The Devils have a case of the yips. Not your garden variety, as with a golfer losing his putting touch. This one runs through the whole team and has been going on all season.
The Devils have lost all 11 shootouts they had been in this season and an N.H.L.-record 15 consecutive over all since March 15, 2013.
“Never have I seen anything like this,” said Paul Dennis, a professor of sports psychology at York University in Toronto and formerly the Maple Leafs’ mental skills coach for 20 years. He called the Devils’ futility a debilitating “emotional contagion.”
Saul L. Miller, a sports psychologist in Vancouver, British Columbia, who has worked with N.H.L. players and teams for about 25 years, called it bizarre.
“And the New Jersey Devils are not a bad team — they have some skill guys,” he said.
If the Devils had won four of their 11 shootouts this season, they would have entered this next-to-last weekend of the regular season in a wild-card playoff spot. Instead, they are a point back. If they miss the playoffs, their shootout shakiness will be largely to blame.
The Devils’ yips reached a sort of nadir Tuesday in Buffalo, after they went to a shootout against the last-place Sabres.
A shootout is not like actual hockey; it is a penalty-shot contest. But the Devils were clearly apprehensive as it got underway, having previously scored on only one of 30 shootout attempts.
At one point, every player on the bench turned his back to the proceedings to conjure good luck, and throughout much of the shootout, Jaromir Jagr simply could not look. He scored on his attempt, but in the end, it was the same dreary result.
How can an entire team lose its mojo at one specific task?
“During the game itself, the skills you use are automatic, because everything happens so fast,” Miller said. “But in a shootout, as in golf, you have time before the shot. You start running some thoughts that will either facilitate or inhibit you. When things are going poorly, you go out there thinking, ‘Don’t blow this’ instead of ‘Score.’ ”
Devils forward Adam Henrique was not told about Miller’s theory, but he pretty much corroborated it at practice Thursday.
“There’s too much time to think between starting the shootout and actually going,” said Henrique, who was 0 for 5 in shootouts this season. “Maybe if we could get someone out there to chase us.”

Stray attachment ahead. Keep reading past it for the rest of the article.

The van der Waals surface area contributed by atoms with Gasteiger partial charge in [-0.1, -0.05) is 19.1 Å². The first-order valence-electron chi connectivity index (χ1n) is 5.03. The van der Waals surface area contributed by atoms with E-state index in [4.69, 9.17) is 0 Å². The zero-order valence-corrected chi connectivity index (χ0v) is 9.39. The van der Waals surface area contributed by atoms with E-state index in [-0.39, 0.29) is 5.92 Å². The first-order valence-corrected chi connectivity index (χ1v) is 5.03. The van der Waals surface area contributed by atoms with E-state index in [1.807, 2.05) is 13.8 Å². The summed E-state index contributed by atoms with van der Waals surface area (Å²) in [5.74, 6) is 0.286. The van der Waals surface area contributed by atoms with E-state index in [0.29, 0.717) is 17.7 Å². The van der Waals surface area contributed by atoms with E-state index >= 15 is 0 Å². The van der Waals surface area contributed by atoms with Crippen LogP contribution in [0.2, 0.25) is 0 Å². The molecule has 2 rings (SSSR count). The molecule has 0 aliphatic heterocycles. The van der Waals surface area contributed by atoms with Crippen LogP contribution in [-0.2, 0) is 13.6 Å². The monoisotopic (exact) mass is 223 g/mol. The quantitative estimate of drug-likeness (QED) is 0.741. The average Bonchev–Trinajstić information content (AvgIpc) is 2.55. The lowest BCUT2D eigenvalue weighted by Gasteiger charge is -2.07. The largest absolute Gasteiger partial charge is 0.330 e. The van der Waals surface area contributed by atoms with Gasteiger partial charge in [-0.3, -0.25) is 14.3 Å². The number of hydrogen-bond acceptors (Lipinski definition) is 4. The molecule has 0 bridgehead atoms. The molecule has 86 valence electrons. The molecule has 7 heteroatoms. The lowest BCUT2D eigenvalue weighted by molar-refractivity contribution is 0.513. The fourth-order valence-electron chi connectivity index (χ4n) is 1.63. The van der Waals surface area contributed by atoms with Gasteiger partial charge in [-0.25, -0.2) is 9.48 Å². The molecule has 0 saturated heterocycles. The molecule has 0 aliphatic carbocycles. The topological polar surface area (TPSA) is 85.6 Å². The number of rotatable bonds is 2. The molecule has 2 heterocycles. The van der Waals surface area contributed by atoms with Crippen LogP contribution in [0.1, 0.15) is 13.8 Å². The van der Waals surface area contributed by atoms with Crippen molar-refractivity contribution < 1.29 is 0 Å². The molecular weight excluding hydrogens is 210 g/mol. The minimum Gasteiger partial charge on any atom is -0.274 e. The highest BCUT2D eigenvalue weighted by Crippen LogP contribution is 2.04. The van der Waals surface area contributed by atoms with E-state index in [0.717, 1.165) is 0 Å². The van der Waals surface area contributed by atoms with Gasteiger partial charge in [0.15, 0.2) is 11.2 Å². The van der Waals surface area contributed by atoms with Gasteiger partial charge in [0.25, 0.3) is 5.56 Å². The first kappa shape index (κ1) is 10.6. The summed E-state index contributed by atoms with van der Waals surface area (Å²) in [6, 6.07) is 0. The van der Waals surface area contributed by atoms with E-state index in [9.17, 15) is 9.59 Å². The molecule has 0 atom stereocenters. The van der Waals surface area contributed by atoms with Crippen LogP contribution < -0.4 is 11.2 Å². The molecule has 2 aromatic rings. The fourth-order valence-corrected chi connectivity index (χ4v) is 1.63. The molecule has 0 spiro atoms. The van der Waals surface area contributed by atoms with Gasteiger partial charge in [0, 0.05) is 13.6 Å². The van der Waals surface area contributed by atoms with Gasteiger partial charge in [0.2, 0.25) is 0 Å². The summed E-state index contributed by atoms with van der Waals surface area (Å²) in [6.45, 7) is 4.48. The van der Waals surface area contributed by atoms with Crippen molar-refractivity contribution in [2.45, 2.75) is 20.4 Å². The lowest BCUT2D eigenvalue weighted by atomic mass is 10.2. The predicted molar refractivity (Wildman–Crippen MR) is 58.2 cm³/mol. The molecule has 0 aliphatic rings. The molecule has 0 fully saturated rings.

When the most highly skilled players miss again and again, Dennis said, the rest of the players can lose confidence.
“When players see that the elite players like Elias” — 0 for 8 this season — “or Jagr are really struggling, it filters through the rest of the team,” Dennis said. “They lack the confidence because these leaders lack the confidence.”
Jagr, not told of Dennis’s theory, pretty much corroborated it as well.
“It wasn’t about watching; it was about changing the luck,” Jagr said of what happened on the bench in Buffalo. “It didn’t work — got to figure out something else.”
Was it just a matter of luck? Jagr was asked.
“It’s more about confidence,” he said.
“It could be random happenstance, a statistical anomaly,” Miller said of the Devils’ problems, pointing out that you can flip a coin 11 times and have it come up tails each time. “But,” he said, “there’s something else going on — and what’s going on is almost like a self-fulfilling prophecy, where you get more of what you think about.”
Coach Peter DeBoer has had the Devils practice the shootout several times this season.
“How you gain confidence in that situation is the same way a goal scorer gains confidence,” he said Thursday. “You have to get one to go in and feel good about it and build on it.”
Dennis has counseled slumping N.H.L. players to put a small red dot on their sticks, like the dot the golfer Louis Oosthuizen had on his glove when he won the British Open in 2010.
“It was there to remind him that nothing is more important than staying in the moment,” Dennis said. “So I tell hockey players to use that red dot. I want them to be incredibly absorbed in the moment, with no thoughts of past performance. I think that’s what might be happening with the Devils.”
Intriguing advice — but it probably comes a little too late for them.
Cloudy in Vancouver
Something is about to blow up with the Vancouver Canucks after one dismal season under Coach John Tortorella.
Speaking on local sports radio Thursday, General Manager Mike Gillis declined to answer directly when asked twice whether Tortorella would be back next year.
“I’m not sure I’ll be back next season,” Gillis said.
Gillis hired the fiery Tortorella largely at the urging of the Canucks’ owner, Francesco Aquilini, to turn a finesse team into a gritty one. Instead, Tortorella alienated Canucks players and earned an embarrassing 15-day suspension for trying to charge into the Calgary dressing room to confront the Flames’ coach.
“I really feel over the last couple of seasons we’ve chased goal posts that have been moving and got away from our core principles,” Gillis said, in what sounded like a Torts-or-me ultimatum. “We’re going to get back to the style of play we started six years ago.”
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